into a cause to support Republican fight, as it represented a means to independence (Carr, 1980). The shifty political climate in 1936 inspired the formation of first Basque language radio station in Bilbao, a means of political defiance as much as a commitment to culture and recognition of the Basque people (Agirreazkuenaga, 2012, p.500).

Although the Basque providence was viewed by the regime of Franco as an irritating peasant’s revolt, the broadcasting was a direct affront to the chosen Castillian language of the Franco empire. In a
war between many small groups, language was a clear symbol of identity. Radio broadcasts carry a shared sense of identity among listeners (Morris, 2008), reinforcing cultural ideals and values. Almost overnight, Republicans followed the Basque lead, seizing control of scattered small and amateur radio stations outside Madrid, specifically station EAJ5 in Seville, broadcasting initial cries of victory and propaganda.

Nationalists were well-versed in the power of radio, with successful military experience using broadcast communications in the northern African wars and quickly retaliated the radio wave seizures. Uncontrolled, independent broadcast risked empowering further separation by regions like Catalonia. Catalonia already did not consider itself Spanish, its liberal-minded residents were a stronghold for the Republican cause.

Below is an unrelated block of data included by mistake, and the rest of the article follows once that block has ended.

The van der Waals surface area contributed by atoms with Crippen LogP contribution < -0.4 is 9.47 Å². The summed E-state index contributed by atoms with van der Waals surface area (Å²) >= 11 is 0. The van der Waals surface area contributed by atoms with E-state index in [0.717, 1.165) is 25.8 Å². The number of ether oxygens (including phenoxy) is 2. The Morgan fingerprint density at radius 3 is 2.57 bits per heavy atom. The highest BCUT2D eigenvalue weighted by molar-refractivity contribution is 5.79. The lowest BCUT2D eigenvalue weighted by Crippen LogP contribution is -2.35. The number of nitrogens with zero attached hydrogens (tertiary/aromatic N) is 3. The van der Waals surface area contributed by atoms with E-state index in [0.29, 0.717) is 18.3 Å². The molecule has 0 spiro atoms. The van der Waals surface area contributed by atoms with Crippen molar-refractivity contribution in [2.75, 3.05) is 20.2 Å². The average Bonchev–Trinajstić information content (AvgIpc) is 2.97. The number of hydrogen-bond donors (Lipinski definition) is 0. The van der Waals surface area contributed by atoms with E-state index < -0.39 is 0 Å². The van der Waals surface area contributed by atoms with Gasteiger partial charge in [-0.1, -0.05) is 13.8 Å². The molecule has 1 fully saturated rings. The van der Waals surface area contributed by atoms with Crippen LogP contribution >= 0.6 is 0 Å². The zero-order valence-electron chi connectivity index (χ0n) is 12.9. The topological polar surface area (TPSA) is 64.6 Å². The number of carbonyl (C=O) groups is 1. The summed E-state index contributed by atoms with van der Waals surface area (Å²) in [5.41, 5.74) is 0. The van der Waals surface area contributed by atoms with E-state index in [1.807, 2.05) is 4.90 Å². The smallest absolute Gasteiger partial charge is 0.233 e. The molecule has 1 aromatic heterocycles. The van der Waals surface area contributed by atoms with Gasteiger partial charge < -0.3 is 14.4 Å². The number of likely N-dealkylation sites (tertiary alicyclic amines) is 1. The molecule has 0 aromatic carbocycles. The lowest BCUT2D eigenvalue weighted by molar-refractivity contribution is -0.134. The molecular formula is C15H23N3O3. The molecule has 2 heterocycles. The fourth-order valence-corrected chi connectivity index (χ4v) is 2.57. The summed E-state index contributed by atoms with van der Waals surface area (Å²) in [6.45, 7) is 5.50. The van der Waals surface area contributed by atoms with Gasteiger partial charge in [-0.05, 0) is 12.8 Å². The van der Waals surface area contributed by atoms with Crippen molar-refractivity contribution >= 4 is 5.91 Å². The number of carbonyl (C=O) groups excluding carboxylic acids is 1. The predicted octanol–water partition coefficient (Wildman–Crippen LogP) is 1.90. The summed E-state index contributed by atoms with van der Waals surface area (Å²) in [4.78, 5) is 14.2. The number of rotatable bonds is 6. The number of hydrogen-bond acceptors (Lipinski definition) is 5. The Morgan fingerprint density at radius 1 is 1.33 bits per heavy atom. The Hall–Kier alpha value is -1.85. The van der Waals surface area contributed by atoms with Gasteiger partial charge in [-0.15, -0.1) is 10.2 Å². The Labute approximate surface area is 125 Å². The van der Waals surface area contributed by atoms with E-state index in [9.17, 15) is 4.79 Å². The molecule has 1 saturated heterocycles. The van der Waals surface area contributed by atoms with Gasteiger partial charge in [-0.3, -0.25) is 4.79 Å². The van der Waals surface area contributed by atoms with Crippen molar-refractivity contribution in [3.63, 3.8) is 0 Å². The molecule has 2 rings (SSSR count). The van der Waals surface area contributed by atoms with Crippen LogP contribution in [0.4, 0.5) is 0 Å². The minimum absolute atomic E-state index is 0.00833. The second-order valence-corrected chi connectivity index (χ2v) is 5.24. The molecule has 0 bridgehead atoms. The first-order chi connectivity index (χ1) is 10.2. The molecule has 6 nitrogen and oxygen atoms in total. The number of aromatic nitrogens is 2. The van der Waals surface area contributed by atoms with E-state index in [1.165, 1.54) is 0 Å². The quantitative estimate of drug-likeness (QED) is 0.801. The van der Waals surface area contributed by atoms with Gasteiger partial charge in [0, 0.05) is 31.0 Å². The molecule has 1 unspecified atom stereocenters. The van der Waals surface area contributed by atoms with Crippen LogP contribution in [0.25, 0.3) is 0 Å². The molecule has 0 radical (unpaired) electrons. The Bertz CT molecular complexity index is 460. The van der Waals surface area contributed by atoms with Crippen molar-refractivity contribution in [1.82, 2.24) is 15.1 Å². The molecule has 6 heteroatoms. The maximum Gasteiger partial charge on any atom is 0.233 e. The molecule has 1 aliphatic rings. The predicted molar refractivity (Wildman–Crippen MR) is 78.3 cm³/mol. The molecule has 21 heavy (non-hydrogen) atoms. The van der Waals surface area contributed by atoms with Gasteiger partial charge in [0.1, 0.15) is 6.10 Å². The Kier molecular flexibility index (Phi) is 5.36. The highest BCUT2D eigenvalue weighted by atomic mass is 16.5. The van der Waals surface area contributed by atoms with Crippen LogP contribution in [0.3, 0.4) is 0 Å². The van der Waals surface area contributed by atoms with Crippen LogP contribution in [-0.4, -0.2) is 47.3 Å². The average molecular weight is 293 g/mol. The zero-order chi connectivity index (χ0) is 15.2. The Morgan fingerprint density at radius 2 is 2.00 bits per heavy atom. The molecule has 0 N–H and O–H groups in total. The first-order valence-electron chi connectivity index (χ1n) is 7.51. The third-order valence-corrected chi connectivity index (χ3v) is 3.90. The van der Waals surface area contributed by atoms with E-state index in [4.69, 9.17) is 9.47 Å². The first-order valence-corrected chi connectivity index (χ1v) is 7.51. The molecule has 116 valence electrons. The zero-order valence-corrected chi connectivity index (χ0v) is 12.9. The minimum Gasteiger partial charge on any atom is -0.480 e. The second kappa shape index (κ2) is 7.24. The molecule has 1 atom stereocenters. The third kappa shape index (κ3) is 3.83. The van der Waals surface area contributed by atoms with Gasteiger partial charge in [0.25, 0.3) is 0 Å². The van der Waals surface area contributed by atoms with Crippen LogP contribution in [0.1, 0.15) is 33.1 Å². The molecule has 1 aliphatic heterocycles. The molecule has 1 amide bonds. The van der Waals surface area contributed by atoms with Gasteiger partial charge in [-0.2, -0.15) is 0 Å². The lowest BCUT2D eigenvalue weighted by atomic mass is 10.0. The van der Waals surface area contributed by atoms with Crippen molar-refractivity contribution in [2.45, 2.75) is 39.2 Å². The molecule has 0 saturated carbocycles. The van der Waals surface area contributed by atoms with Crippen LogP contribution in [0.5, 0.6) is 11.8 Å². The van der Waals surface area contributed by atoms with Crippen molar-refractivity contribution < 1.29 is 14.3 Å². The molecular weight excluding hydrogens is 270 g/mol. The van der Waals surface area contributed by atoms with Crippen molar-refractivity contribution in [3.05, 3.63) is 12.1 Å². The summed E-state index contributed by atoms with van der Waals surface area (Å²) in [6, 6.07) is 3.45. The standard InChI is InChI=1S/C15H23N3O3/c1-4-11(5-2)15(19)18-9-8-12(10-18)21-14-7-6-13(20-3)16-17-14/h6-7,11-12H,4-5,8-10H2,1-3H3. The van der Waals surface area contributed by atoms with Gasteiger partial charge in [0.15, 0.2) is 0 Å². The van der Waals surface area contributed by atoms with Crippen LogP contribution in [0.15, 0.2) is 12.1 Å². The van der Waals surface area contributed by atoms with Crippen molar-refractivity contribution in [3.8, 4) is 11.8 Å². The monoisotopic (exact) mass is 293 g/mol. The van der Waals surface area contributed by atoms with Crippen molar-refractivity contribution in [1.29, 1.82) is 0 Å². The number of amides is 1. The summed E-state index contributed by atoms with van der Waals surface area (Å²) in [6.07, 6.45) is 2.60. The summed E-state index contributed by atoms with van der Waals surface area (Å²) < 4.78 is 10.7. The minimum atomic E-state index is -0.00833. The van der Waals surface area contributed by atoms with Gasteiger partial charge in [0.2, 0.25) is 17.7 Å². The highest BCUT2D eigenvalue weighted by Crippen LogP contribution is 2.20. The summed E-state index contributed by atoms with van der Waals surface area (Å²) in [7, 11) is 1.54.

Thus, the dominant form of mass media, radio, rose to prominence as a weapon. Nationalists radio broadcasted war cries used higher powered radio stations from Madrid to overpower democratic messages. A war of propaganda saturated the airwaves, as opposing
sides vied for the loyalty of listeners caught in the fight. According to T.E. Goote, a reporter for Radio News at the time, “music and entertainment was forgotten in the effort to promulgate this propaganda…opposing sides would “blanket” the other’s transmission by sending out an “empty” carrier wave at the same frequency as the opposing station’s transmission” (“Radio’s Role in the Spanish War,” 1937).

The battle for the airwaves was a battle for Spain itself. It was for this reason that when he was named Head of Government for the Spanish State, Franco chose to proclaim his new position over the airwaves, claiming he “embodied the national will to unity” (Carr, 1980, p.145).
As the war escalated, the entire country suffered a severe recession. Food shortages were rampant, citizen morale was bleak and the economy was at times, bordering on a barter system
for lack of infrastructure (Carr, 1980). Republicans, equally broke, many starved and injured, continued broadcasting promises of liberty and democratic hope. Meanwhile, the middle class was being lost by citizens “listening in secret” to Nationalist promises of ‘the white bread of Franco’” (Carr, 1980, p.137).

As Basque was a leader in capitalizing upon radio to unite its listeners, it also became an example of treason and fertile ground of flexing Franco’s Nazi-enable muscle. In 1937, an aerial bombing of the Basque city of Guernica marked a change from the radio-mediated
banter for power into a larger scale attack of suppression. A stepping stone to capturing the northern coast and suppressing independent regions, surrender by the Basque signified surrender of the insurgent pro-democratic subculture against Franco’s Spanish ideals.

Franco’s Dictatorship and his Newspapers